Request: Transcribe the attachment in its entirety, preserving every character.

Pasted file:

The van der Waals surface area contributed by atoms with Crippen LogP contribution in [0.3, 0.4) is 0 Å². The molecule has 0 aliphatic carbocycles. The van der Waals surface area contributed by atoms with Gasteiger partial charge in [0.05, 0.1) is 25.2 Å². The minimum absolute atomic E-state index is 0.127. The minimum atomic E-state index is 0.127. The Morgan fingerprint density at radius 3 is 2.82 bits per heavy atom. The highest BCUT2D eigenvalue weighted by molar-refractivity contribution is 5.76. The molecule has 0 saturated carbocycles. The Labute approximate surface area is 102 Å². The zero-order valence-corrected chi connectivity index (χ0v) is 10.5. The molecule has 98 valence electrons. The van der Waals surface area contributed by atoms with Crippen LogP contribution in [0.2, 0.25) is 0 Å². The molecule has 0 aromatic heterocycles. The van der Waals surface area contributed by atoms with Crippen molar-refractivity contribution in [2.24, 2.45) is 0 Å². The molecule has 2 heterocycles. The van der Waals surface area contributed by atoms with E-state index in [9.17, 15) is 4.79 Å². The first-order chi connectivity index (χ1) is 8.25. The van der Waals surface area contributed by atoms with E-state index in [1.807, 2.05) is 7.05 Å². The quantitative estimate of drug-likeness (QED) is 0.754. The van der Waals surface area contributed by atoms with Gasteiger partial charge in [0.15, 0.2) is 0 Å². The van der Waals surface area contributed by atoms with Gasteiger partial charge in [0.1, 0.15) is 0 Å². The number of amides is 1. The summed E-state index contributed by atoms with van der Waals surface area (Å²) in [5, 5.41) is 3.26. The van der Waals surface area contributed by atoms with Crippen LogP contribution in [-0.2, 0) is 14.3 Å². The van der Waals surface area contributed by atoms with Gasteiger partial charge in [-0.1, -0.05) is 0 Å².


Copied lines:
The van der Waals surface area contributed by atoms with Crippen LogP contribution in [0.3, 0.4) is 0 Å². The molecule has 0 aliphatic carbocycles. The van der Waals surface area contributed by atoms with Gasteiger partial charge in [0.05, 0.1) is 25.2 Å². The minimum absolute atomic E-state index is 0.127. The minimum atomic E-state index is 0.127. The Morgan fingerprint density at radius 3 is 2.82 bits per heavy atom. The highest BCUT2D eigenvalue weighted by molar-refractivity contribution is 5.76. The molecule has 0 saturated carbocycles. The Labute approximate surface area is 102 Å². The zero-order valence-corrected chi connectivity index (χ0v) is 10.5. The molecule has 98 valence electrons. The van der Waals surface area contributed by atoms with Crippen LogP contribution in [0.2, 0.25) is 0 Å². The molecule has 0 aromatic heterocycles. The van der Waals surface area contributed by atoms with Crippen molar-refractivity contribution in [2.24, 2.45) is 0 Å². The molecule has 2 heterocycles. The van der Waals surface area contributed by atoms with E-state index in [9.17, 15) is 4.79 Å². The first-order chi connectivity index (χ1) is 8.25. The van der Waals surface area contributed by atoms with E-state index in [1.807, 2.05) is 7.05 Å². The quantitative estimate of drug-likeness (QED) is 0.754. The van der Waals surface area contributed by atoms with Gasteiger partial charge in [0.15, 0.2) is 0 Å². The van der Waals surface area contributed by atoms with Gasteiger partial charge in [0.1, 0.15) is 0 Å². The number of amides is 1. The summed E-state index contributed by atoms with van der Waals surface area (Å²) in [5, 5.41) is 3.26. The van der Waals surface area contributed by atoms with Crippen LogP contribution in [-0.2, 0) is 14.3 Å². The van der Waals surface area contributed by atoms with Gasteiger partial charge in [-0.1, -0.05) is 0 Å².